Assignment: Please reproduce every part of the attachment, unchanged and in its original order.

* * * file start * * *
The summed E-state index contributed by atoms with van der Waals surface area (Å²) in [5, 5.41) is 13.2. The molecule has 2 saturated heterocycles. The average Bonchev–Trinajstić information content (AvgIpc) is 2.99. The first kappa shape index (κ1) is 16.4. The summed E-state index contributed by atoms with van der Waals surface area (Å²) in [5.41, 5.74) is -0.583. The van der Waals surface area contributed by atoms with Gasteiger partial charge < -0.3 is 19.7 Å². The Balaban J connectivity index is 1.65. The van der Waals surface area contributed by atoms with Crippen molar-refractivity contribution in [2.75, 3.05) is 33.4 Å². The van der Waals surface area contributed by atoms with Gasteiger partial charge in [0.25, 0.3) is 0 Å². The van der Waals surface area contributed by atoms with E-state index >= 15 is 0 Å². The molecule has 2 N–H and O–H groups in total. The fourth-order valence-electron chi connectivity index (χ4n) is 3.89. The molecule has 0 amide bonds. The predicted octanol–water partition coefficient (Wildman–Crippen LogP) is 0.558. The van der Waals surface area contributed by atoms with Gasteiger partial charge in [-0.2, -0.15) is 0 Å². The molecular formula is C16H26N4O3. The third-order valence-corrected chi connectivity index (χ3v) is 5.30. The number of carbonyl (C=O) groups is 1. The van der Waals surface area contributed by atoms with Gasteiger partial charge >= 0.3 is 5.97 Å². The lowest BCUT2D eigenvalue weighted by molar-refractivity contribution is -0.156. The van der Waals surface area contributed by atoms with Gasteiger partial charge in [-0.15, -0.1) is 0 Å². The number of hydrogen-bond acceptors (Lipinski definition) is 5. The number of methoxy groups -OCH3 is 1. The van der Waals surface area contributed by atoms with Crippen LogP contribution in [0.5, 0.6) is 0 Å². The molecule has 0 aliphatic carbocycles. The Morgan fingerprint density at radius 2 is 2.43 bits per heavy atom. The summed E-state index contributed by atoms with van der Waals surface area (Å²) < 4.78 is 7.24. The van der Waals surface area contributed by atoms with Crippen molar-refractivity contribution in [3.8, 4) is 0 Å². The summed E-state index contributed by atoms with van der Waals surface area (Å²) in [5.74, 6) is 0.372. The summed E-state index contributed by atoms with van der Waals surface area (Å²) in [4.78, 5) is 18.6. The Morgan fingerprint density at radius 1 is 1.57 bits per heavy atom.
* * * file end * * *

The summed E-state index contributed by atoms with van der Waals surface area (Å²) in [5, 5.41) is 13.2. The molecule has 2 saturated heterocycles. The average Bonchev–Trinajstić information content (AvgIpc) is 2.99. The first kappa shape index (κ1) is 16.4. The summed E-state index contributed by atoms with van der Waals surface area (Å²) in [5.41, 5.74) is -0.583. The van der Waals surface area contributed by atoms with Gasteiger partial charge < -0.3 is 19.7 Å². The Balaban J connectivity index is 1.65. The van der Waals surface area contributed by atoms with Crippen molar-refractivity contribution in [2.75, 3.05) is 33.4 Å². The van der Waals surface area contributed by atoms with Gasteiger partial charge in [0.25, 0.3) is 0 Å². The van der Waals surface area contributed by atoms with E-state index >= 15 is 0 Å². The molecule has 2 N–H and O–H groups in total. The fourth-order valence-electron chi connectivity index (χ4n) is 3.89. The molecule has 0 amide bonds. The predicted octanol–water partition coefficient (Wildman–Crippen LogP) is 0.558. The van der Waals surface area contributed by atoms with Gasteiger partial charge in [-0.2, -0.15) is 0 Å². The molecular formula is C16H26N4O3. The third-order valence-corrected chi connectivity index (χ3v) is 5.30. The number of carbonyl (C=O) groups is 1. The van der Waals surface area contributed by atoms with Gasteiger partial charge >= 0.3 is 5.97 Å². The lowest BCUT2D eigenvalue weighted by molar-refractivity contribution is -0.156. The van der Waals surface area contributed by atoms with Gasteiger partial charge in [-0.15, -0.1) is 0 Å². The number of hydrogen-bond acceptors (Lipinski definition) is 5. The number of methoxy groups -OCH3 is 1. The van der Waals surface area contributed by atoms with Crippen LogP contribution in [0.5, 0.6) is 0 Å². The molecule has 0 aliphatic carbocycles. The Morgan fingerprint density at radius 2 is 2.43 bits per heavy atom. The summed E-state index contributed by atoms with van der Waals surface area (Å²) < 4.78 is 7.24. The van der Waals surface area contributed by atoms with Crippen molar-refractivity contribution in [3.8, 4) is 0 Å². The summed E-state index contributed by atoms with van der Waals surface area (Å²) in [5.74, 6) is 0.372. The summed E-state index contributed by atoms with van der Waals surface area (Å²) in [4.78, 5) is 18.6. The Morgan fingerprint density at radius 1 is 1.57 bits per heavy atom.